When a 14 year old developed patchy hair loss from the autoimmune disorder Alopecia Areata
his confidence was shattered.
The initial small bald spots gradually progressed to larger patches of hair loss
, eventually covering most of his scalp, causing the Peterborough teen to lose his self-esteem as well as his hair.
However, now at 16 years of age, Jake Reed has found a clever way to cope with his baldness; he has undergone a six hour micropigmentation
session to have 'hair' tattooed back on.
Improved quality of life
It was Reed's mum who came up with the idea of him having the medical tattooing procedure after researching ways to help her son.
He became reclusive and self-conscious as a result of the worsening autoimmune condition, whereby the body attacks hair follicles, particularly after being teased at school. Although the microscopic hair fibres
- a cosmetic product used to disguise thinning hair (rumoured to be used by Wayne Rooney
and David Beckham
to hide their hair loss during public appearances) - he used twice per day to fill in bald patches proved a decent short-term solution, his mum was keen to find a more permanent way to turn her son's confidence around.
After looking into micropigmentation, which is also known as trichopigmentation and is a type of medical tattooing whereby fine needles and various different shades of ink are dotted onto the scalp to recreate the appearance of very short hair in a buzzcut style, she found that it was only available to over 18s in the UK. So mother and son headed to New York where the procedure - described by Jake as feeling "like a mosquito bite over and over again" - was carried out.
Fresh from his inking session, Jake Reed said, "I was really nervous but pushed through it... it turned out great."
Now that he has turned 16, Alopecia Areata treatment
is also an option, but - should his hair loss be too extensive - the tattoo, which is likely to require occasional top ups as the dye fades, will remain, ensuring he always has the appearance of hair.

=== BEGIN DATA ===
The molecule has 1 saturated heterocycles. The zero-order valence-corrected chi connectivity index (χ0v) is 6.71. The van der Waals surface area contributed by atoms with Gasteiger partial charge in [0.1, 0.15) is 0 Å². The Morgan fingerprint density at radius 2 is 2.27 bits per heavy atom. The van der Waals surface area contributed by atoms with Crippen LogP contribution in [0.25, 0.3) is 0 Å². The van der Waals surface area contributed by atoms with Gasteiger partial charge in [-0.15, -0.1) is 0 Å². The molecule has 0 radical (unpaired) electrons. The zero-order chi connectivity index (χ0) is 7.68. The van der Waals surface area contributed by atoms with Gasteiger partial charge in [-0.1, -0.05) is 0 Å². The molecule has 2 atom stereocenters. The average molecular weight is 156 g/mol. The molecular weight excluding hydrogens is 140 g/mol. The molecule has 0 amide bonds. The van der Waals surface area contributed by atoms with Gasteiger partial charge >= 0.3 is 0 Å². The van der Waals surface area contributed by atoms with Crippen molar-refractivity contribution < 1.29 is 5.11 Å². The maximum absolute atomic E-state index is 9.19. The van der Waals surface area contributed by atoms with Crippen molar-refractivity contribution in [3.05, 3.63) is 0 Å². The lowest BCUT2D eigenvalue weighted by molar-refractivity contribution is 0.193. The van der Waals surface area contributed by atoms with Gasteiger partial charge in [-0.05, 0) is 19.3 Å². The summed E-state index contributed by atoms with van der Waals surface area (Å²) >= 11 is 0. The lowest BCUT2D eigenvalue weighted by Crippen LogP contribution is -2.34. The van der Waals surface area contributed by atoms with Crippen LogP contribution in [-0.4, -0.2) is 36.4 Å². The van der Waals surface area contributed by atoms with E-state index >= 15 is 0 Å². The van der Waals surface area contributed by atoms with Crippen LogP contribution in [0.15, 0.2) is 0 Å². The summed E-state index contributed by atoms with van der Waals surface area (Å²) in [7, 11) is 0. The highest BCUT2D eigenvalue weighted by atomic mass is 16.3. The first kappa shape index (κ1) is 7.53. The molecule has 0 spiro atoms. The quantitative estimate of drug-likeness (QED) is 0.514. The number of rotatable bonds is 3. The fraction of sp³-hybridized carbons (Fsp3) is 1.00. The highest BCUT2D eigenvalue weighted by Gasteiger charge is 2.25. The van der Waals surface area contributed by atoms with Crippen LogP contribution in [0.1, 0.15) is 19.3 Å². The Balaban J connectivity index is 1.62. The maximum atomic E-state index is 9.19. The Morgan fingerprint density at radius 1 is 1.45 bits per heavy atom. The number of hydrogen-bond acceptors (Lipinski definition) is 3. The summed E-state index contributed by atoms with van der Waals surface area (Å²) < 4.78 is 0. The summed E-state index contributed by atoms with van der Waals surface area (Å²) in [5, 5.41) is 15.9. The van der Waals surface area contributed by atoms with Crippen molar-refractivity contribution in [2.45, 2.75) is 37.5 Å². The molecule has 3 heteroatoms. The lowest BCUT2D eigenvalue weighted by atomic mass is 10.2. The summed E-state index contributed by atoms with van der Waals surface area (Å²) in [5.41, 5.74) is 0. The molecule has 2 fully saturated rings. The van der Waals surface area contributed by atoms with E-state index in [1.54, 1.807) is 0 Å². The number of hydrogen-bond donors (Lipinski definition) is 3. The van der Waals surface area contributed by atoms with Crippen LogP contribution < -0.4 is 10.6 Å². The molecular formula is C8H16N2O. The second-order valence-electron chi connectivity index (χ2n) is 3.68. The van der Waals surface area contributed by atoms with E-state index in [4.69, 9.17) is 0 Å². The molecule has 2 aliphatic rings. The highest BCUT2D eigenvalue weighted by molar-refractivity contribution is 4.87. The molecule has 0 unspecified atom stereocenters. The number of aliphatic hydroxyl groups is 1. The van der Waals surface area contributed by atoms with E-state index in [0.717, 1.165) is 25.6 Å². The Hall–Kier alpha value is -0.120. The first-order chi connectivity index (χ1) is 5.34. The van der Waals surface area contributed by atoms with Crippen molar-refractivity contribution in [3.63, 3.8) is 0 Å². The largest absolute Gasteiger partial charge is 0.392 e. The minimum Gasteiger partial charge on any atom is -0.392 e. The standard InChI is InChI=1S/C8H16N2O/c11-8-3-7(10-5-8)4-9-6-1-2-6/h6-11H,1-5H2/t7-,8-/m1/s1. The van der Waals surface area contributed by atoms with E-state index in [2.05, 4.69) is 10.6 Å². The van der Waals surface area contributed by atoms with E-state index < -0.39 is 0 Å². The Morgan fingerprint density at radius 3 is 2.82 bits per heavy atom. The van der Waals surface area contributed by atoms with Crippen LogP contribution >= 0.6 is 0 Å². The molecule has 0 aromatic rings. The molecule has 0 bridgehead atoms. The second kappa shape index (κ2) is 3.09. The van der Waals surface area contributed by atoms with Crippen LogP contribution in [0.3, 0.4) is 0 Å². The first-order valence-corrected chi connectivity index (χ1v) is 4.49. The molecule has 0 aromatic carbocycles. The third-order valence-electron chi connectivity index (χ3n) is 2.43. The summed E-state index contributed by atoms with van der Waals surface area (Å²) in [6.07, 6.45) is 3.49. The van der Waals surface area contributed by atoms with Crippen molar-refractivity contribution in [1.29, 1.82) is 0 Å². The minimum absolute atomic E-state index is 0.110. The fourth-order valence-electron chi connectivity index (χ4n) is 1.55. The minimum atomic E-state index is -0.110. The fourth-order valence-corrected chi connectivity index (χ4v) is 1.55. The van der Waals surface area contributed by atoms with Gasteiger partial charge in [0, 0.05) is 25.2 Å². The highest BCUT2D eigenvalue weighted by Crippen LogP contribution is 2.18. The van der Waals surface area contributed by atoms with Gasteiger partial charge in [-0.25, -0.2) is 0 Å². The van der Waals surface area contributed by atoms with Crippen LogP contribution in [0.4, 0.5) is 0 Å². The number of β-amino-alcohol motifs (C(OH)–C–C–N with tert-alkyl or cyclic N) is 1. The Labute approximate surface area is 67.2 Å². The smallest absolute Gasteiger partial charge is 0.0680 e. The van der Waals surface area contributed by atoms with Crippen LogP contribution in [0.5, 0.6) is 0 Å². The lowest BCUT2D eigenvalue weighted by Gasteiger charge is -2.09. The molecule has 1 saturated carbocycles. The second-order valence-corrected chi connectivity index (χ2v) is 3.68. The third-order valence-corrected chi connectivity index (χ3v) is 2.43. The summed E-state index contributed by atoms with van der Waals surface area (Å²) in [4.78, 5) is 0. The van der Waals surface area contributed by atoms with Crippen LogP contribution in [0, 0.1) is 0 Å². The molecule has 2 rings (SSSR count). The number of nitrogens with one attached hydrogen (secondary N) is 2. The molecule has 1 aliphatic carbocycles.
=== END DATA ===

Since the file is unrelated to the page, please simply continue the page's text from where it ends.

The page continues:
Micropigmentation to hide hair loss
In addition to the scalp, micropigmentation can also be used to fill in patchy eyebrows
or recreate those lost to the more severe iterations of Alopecia Areata - Alopecia Totalis and Alopecia Universalis
. In these cases it is known as microblading and short, sweeping strokes are used to mimic fine eyebrow hairs rather than the stubble-style dots used on the scalp.
Micropigmentation can be of huge benefit to those who do not have the option of hair loss treatment
, but it is incredibly important that the procedure is carried out by a specialised professional. Micropigmentation is not the same as regular tattooing - the needles are finer and the inks are also different - so this is not something to visit a regular tattoo parlour for.
This is something various people, including former video blogger Yousef 'Kats' Erakat
, have found out after needing laser tattoo removal to rectify cartoon-like, unnatural-looking hairlines. These generally seem to have arisen from inexperienced tattooists drawing hairlines on far too low on the forehead, or by using thick straight marks to create an outline that they then coloured in a flat, matte black, as opposed to mimicking individual hairs in the myriad shades that make up our natural hair colour.
Anyone considering this procedure should do their research before choosing a practitioner and reading the NHS guide to permanent makeup
- another term which includes micropigmentation for hair loss - is advised.